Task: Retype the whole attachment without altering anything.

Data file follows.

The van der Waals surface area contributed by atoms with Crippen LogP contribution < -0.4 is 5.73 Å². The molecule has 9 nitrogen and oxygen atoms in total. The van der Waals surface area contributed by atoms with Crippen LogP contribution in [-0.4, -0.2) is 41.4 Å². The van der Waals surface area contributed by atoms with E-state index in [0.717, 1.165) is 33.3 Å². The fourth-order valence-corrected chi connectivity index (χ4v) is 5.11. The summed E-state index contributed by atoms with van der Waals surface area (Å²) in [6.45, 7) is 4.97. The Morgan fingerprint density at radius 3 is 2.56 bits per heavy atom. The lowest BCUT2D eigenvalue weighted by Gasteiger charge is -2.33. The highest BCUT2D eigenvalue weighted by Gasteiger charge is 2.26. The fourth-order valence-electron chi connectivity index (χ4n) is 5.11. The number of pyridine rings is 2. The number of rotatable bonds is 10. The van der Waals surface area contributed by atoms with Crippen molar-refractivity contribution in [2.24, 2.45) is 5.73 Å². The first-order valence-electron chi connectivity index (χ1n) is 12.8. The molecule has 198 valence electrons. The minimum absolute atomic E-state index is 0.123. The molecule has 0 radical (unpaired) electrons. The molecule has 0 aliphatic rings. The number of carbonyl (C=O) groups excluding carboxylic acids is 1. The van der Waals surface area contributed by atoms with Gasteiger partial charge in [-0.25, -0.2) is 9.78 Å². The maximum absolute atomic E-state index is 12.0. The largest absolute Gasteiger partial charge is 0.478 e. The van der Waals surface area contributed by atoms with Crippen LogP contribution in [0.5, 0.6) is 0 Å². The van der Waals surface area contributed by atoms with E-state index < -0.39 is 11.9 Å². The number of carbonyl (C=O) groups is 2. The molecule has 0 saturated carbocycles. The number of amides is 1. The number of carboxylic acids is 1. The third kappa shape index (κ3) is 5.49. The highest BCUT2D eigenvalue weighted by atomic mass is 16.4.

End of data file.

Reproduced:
The van der Waals surface area contributed by atoms with Crippen LogP contribution < -0.4 is 5.73 Å². The molecule has 9 nitrogen and oxygen atoms in total. The van der Waals surface area contributed by atoms with Crippen LogP contribution in [-0.4, -0.2) is 41.4 Å². The van der Waals surface area contributed by atoms with E-state index in [0.717, 1.165) is 33.3 Å². The fourth-order valence-corrected chi connectivity index (χ4v) is 5.11. The summed E-state index contributed by atoms with van der Waals surface area (Å²) in [6.45, 7) is 4.97. The Morgan fingerprint density at radius 3 is 2.56 bits per heavy atom. The lowest BCUT2D eigenvalue weighted by Gasteiger charge is -2.33. The highest BCUT2D eigenvalue weighted by Gasteiger charge is 2.26. The fourth-order valence-electron chi connectivity index (χ4n) is 5.11. The number of pyridine rings is 2. The number of rotatable bonds is 10. The van der Waals surface area contributed by atoms with Crippen molar-refractivity contribution in [2.24, 2.45) is 5.73 Å². The first-order valence-electron chi connectivity index (χ1n) is 12.8. The molecule has 198 valence electrons. The minimum absolute atomic E-state index is 0.123. The molecule has 0 radical (unpaired) electrons. The molecule has 0 aliphatic rings. The number of carbonyl (C=O) groups excluding carboxylic acids is 1. The van der Waals surface area contributed by atoms with Gasteiger partial charge in [-0.25, -0.2) is 9.78 Å². The maximum absolute atomic E-state index is 12.0. The largest absolute Gasteiger partial charge is 0.478 e. The van der Waals surface area contributed by atoms with Crippen LogP contribution in [0.5, 0.6) is 0 Å². The van der Waals surface area contributed by atoms with E-state index < -0.39 is 11.9 Å². The number of carbonyl (C=O) groups is 2. The molecule has 0 saturated carbocycles. The number of amides is 1. The number of carboxylic acids is 1. The third kappa shape index (κ3) is 5.49. The highest BCUT2D eigenvalue weighted by atomic mass is 16.4.